Whither longhaul LCC Premium E in the age of DIY Eurobusiness?

Next month I’m flying from Sydney to Singapore, and the best fares were, perhaps unsurprisingly, on Singapore Airlines’ low-cost carrier Scoot. The carrier is best known for its chirpy casual ASEAN style, its aircraft that resemble a middle-aged redhaired man with a combover, and an almost-riot in Singapore (heav’ns forfend!).

The way the airline failed to deal convincingly with that day-long delay led to some of the most honest communication from an airline CEO we’ve seen in a long time about the quid pro quo of low-cost carriers.

But my decision was different. I had the choice of ScootBiz — the 2-3-2 Boeing 787’s width configuration of 38”-pitched recliner seats that LCCs offer in their pointy end and legacies offer as premium economy halfway down the plane — or regular Scoot economy. The price, booking three weeks out: around A$200 (US$143) for economy or just over A$800 (US$527) in business, for an afternoon daytime flight timetabled at just over eight hours.

I did the maths, including a 25kg checked bag and a seat assignment for an extra-legroom (34-35” window seat pair in the last row of the plane), and realised that I could snag my own row of economy seats for just over half the price of premium economy — even if I will have to pay $5 to turn on the power.

(Ironically enough, I’ll be flying into Sydney in Emirates first class from New Zealand for about the same amount as my Scoot economy fare on to Singapore. Chasing Dom Pérignon and caviar with Tiger beer and chicken rice will be an interesting juxtaposition.)

I’m an avowed fan, as someone 6’3” tall and built more for comfort than for speed, of Eurobusiness-style economy seats with the middle seat free on daytime flights. If I can manspread across my half of a blocked seat rather than having to sit side-saddle like a Downton Abbey lady, I’m pretty happy in economy.

Up Front will be Down Back with those two seats on the left in row 44.

Up Front will be Down Back with those two seats on the left in row 44.

With lounge access in Sydney as part of the value proposition of my Amex card (not even offered for ScootBiz), I can happily say that I’m pleased with my decision so far.

I’m used to the process when flying clearly defined extra-seat products like European airlines in business class, Icelandair Economy Comfort across the Atlantic, or Air New Zealand Works Deluxe across the Tasman, but found it interesting how routine it seemed when I rang up Scoot to enquire as to how I could purchase two seats.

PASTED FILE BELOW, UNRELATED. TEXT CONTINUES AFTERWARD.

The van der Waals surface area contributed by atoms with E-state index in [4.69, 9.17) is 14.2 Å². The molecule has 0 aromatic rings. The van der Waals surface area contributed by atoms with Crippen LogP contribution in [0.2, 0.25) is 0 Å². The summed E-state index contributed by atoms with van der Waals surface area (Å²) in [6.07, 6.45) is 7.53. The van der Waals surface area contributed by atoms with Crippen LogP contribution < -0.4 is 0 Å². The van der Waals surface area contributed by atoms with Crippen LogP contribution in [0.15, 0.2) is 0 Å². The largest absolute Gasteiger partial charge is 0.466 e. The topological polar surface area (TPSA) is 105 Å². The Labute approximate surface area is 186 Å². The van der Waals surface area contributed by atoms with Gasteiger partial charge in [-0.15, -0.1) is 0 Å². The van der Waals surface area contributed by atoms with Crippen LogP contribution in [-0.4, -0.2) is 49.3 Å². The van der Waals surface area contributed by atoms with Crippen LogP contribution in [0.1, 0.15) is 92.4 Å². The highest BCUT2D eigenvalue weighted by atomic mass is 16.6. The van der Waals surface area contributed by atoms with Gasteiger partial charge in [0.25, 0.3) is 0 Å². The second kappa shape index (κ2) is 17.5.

Essentially, the call centre staffers explained, I booked one seat online as John Walton and the other as Walton John, made my seat selection (to guarantee that both seats I booked for myself would be next to each other, and to snag the two-seater extra-legroom pair by the window in the last row) and still came out about four hundred dollars ahead.

The only hassle came when the first agent told me incorrectly that I would be able to prebook ScootThru, the through-checking and itinerary protection ancillary, to ensure my bag would be sent all the way through to my final destination in Tokyo and that I would be accommodated in the event that my six-hour Singapore layover didn’t prove long enough. With an onward connection to Tokyo via Taipei in ScootBiz, I’ll be able to report back with a comparison after actually scooting across Australia and Southeast Asia in March.

The key question I’m hoping to answer: what’s the implication for pricing and product design if a passenger (even a savvy one) can put together an economy product that they feel is roughly equivalent in comfort to premium economy?

This CGI doesn't do justice to the narrowness of Scoot's (and any airline's 3-3-3 configuration's) 787 se

This CGI doesn’t do justice to the narrowness of Scoot’s (and any airline’s 3-3-3 configuration’s) 787